CARPAL TUNNEL

Introduction
The carpal tunnel is a space in your forearm and wrist that guards the median nerve, or a major branch of your nerve system, as it runs through your arm and down into your hand. This nerve controls your thumb, fore and middle finger and is essential to your basic hand function. Carpal Tunnel Syndrome occurs when the ligaments and muscles surrounding the nerve become swollen and squeeze the median nerve, causing a myriad of problems.

Symptoms of Carpal Tunnel
The symptoms of carpal tunnel can be misleading. For example, many patients report a sense of swelling in their fingers, though no visible swelling is apparent. There can also be a tingling or burning feeling in the palm or the first three fingers of the hand, even though there is no external injury.

As time goes on, the person suffering from carpal tunnel will find their hand’s tingle throughout the day. They may be unable to grip things with a tight grasp. Everyday tasks such as stirring, typing, or texting become more difficult as the base of the thumb becomes more damaged. In the worst case, an individual may be unable to tell the difference between hot and cold temperatures.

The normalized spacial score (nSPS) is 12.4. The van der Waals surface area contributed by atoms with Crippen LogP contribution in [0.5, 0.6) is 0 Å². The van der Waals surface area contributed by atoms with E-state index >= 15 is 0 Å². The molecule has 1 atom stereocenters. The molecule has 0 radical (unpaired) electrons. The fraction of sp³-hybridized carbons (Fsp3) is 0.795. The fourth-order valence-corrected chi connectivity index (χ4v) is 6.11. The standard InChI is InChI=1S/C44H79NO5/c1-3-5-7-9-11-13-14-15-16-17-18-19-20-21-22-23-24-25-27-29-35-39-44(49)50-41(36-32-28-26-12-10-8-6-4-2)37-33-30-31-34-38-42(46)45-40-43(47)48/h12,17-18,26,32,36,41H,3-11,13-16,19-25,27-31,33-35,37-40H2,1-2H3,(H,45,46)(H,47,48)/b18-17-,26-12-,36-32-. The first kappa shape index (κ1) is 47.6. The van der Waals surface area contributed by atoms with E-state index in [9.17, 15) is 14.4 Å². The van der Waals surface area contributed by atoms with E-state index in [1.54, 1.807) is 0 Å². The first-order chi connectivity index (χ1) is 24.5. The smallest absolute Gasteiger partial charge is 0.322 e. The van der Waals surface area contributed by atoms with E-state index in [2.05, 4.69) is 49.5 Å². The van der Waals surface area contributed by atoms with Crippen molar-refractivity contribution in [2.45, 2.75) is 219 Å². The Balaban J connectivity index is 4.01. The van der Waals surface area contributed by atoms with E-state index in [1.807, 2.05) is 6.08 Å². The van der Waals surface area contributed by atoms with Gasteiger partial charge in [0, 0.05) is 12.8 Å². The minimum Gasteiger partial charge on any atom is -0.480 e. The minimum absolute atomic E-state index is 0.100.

Who Is at Risk of Developing Carpal Tunnel?
You are at the highest risk of getting a case of carpal tunnel if you are female because the area is smaller.

Conditions such as diabetes, rheumatoid arthritis, and hypothyroidism are also known to cause swelling of the median nerve.

Pregnancy, obesity, and menopause also place you at risk for carpal tunnel.

Assembly line work, working with vibrating tools and other careers involving prolonged repetitive flexing of the wrist can affect the median nerve.

Treatments for Carpal Tunnel
Due to the pain and severity of this problem, surgery is often necessary for those suffering from the syndrome. The carpal tunnel is cut open to allow the tissue to heal and give the nerve some release from the pressure.

More conservative treatments include exercises that involve the hands and wrists such as weightlifting or yoga, wearing wrist splints to keep the wrist from bending forward, ultrasound therapy and taking anti-inflammatory medications or steroids to reduce swelling.

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